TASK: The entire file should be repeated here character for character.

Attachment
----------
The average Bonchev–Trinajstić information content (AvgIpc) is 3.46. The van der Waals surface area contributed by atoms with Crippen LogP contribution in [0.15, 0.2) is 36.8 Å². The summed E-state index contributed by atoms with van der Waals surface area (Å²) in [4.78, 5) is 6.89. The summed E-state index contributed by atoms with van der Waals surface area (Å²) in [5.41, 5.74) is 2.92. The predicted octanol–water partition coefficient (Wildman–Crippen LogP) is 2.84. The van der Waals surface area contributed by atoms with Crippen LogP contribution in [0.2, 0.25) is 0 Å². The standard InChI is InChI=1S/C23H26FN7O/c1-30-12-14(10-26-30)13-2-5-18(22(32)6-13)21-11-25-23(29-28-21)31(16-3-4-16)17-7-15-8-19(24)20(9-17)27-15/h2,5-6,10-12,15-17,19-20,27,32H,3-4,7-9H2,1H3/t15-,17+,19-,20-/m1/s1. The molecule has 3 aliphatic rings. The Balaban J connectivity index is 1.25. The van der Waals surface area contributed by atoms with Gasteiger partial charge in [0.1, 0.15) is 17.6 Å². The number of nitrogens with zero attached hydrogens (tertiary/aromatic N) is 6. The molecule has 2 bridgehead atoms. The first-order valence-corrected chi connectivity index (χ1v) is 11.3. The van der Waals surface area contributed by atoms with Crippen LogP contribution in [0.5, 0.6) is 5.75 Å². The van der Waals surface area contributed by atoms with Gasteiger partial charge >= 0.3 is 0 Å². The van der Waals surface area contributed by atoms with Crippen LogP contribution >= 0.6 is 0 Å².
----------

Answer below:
The average Bonchev–Trinajstić information content (AvgIpc) is 3.46. The van der Waals surface area contributed by atoms with Crippen LogP contribution in [0.15, 0.2) is 36.8 Å². The summed E-state index contributed by atoms with van der Waals surface area (Å²) in [4.78, 5) is 6.89. The summed E-state index contributed by atoms with van der Waals surface area (Å²) in [5.41, 5.74) is 2.92. The predicted octanol–water partition coefficient (Wildman–Crippen LogP) is 2.84. The van der Waals surface area contributed by atoms with Crippen LogP contribution in [0.2, 0.25) is 0 Å². The standard InChI is InChI=1S/C23H26FN7O/c1-30-12-14(10-26-30)13-2-5-18(22(32)6-13)21-11-25-23(29-28-21)31(16-3-4-16)17-7-15-8-19(24)20(9-17)27-15/h2,5-6,10-12,15-17,19-20,27,32H,3-4,7-9H2,1H3/t15-,17+,19-,20-/m1/s1. The molecule has 3 aliphatic rings. The Balaban J connectivity index is 1.25. The van der Waals surface area contributed by atoms with Gasteiger partial charge in [0.1, 0.15) is 17.6 Å². The number of nitrogens with zero attached hydrogens (tertiary/aromatic N) is 6. The molecule has 2 bridgehead atoms. The first-order valence-corrected chi connectivity index (χ1v) is 11.3. The van der Waals surface area contributed by atoms with Crippen LogP contribution in [0.5, 0.6) is 5.75 Å². The van der Waals surface area contributed by atoms with Gasteiger partial charge >= 0.3 is 0 Å². The van der Waals surface area contributed by atoms with Crippen LogP contribution >= 0.6 is 0 Å².